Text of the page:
Eating Swedish LaplandEating Swedish Lapland


Lapland, Sweden

Dog sledding, northern lights, and Santa's fave four-legged friends... 🦌

Just when you thought Swedish Lapland couldn't get any more fairytale-like, you discover the food.

Taking their cue from the indigenous Sámi people, Swedes in the north have nailed sustainable, tasty eats. So we’re taking a sleigh ride into the wild to find out what makes Swedish Lapland so special, and where you can chow down on the best bits…

What's All the Fuss About?

Hikers scoop water straight from streams, the animals frolic in the forests, and the rivers are teeming with minerals…

Processed food is not a phrase they understand here. Your turkey twizzler lunch? It’s offensive 🚫

If you go to Swedish Lapland today you’ll be eating pretty plates of pickled things. But don’t get it twisted, the Sámi people have been developing this cuisine for yonks. They started smoking, salting, and pickling food to store it for the brutal winter months. The wild berries and greens were used to spice up plates of reindeer, elk, and Arctic char. YUM 😋

You could write a book (literally, people have) about all the amazing produce that comes out of Swedish Lapland. But we're giving you a concentrated dose of delicious with three of our faves...

1. Kalix Vendace Roe
The rivers in Swedish Lapland may as well be liquid gold as far as the fish are concerned. Kalix vendace roe is so good it gets served at Nobel dinners AND it made it to the Protected Designation Origin list - alongside Champagne and Parma Ham. Dahhling 💅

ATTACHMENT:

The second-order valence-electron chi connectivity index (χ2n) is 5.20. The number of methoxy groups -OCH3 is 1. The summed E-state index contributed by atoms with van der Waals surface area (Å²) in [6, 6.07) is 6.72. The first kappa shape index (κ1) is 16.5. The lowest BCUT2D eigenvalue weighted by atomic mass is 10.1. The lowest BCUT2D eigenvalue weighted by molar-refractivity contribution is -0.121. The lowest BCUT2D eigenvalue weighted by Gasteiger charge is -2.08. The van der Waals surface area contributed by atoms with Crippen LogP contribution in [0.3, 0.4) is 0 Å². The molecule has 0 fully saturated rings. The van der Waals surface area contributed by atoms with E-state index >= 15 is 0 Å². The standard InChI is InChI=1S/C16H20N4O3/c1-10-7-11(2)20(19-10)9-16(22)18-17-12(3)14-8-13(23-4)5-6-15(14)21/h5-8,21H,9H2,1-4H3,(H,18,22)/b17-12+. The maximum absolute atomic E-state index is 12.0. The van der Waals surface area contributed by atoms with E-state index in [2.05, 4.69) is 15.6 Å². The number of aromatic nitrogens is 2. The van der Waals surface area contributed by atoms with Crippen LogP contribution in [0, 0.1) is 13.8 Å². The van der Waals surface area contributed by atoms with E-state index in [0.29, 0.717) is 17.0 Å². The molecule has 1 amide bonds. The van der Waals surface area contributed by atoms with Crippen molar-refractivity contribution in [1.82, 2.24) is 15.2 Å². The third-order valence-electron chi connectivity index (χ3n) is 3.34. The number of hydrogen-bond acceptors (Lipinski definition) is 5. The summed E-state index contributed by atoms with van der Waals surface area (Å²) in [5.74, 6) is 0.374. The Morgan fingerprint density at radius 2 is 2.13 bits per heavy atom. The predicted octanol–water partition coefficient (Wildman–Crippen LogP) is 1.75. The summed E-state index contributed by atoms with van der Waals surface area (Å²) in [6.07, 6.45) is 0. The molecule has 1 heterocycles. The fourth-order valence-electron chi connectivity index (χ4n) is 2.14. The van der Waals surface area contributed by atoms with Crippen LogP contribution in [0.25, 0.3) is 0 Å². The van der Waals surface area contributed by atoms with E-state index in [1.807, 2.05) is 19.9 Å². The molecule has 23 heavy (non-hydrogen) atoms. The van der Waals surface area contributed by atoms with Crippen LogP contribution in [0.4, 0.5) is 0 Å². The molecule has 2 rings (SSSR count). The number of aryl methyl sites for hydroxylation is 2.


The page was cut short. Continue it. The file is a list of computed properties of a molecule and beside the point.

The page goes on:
2. Whitefish
Sticking with rivers, The Torne has a tasty secret of its own. It’s home to Whitefish, some of the freshest fish you can find. These little guys swim along the Kukkola rapids in summer 🎣 Try them grilled over an open fire with new potatoes and a drizzle of butter. We said a drizzle… put the bucket down.

3. Angelica
The prettiest sounding veg around. Soz Romesco. The Sámi pick it during summer as their reindeer are grazing. The best bit is how versatile it is, the stems can be grilled or eaten raw, they also make the roots into porridge, or it’s dried and made into a spice to thicken reindeer milk. Genius.

Best Places to Eat...

Neihku Mountain Villa

Tucked away in Riksgränsën, in the far north, Neihku Mountain Villa is the work of Sweden’s most famous sommelier and a mountain guide.

It was always going to be good.

In the dining room, timber beams hug the ceiling and leather seats look out onto icing sugar slopes. The food is “for hungry adventurers”, which means plates of Narvik skrei fish, Kebnekaise Arctic char, and reindeer from the Sami shop down the road. Check ahead, the hotel is usually only open to guests.

Restaurang Tage

Set high above twinkling water in Piteå, on the West Coast of Swedish Lapland, Restaurang Tage does grown-up hunks of meat with seasonal veggies. But that’s underselling it. You choose your cut from their meat locker...

Sounds like serial killer chat.

Then they chuck it (lovingly) on the state-of-the-art barbecue. Get the Kalix vendace roe, they do theirs with sour cream, onion, lemon, and butter-fried toast. Butter-fried anything? SOLD.

Traditional Lávvu Tent

Dinner in Luleå close to the Brändön shoreline is a once in a life taste of traditional Sami eats. Don’t miss it...

You’re walking over the frozen sea towards a traditional lávvu tent. Inside the tent candles flicker and reindeer pelts warm wooden benches. You look down… the sea ice is the floor.


Image Credits:
Tina Stafrén/
Ted Logart/
Lola Akinmade Åkerström/
Lennart Pittja/Sápmi Nature/
Full link to image credits here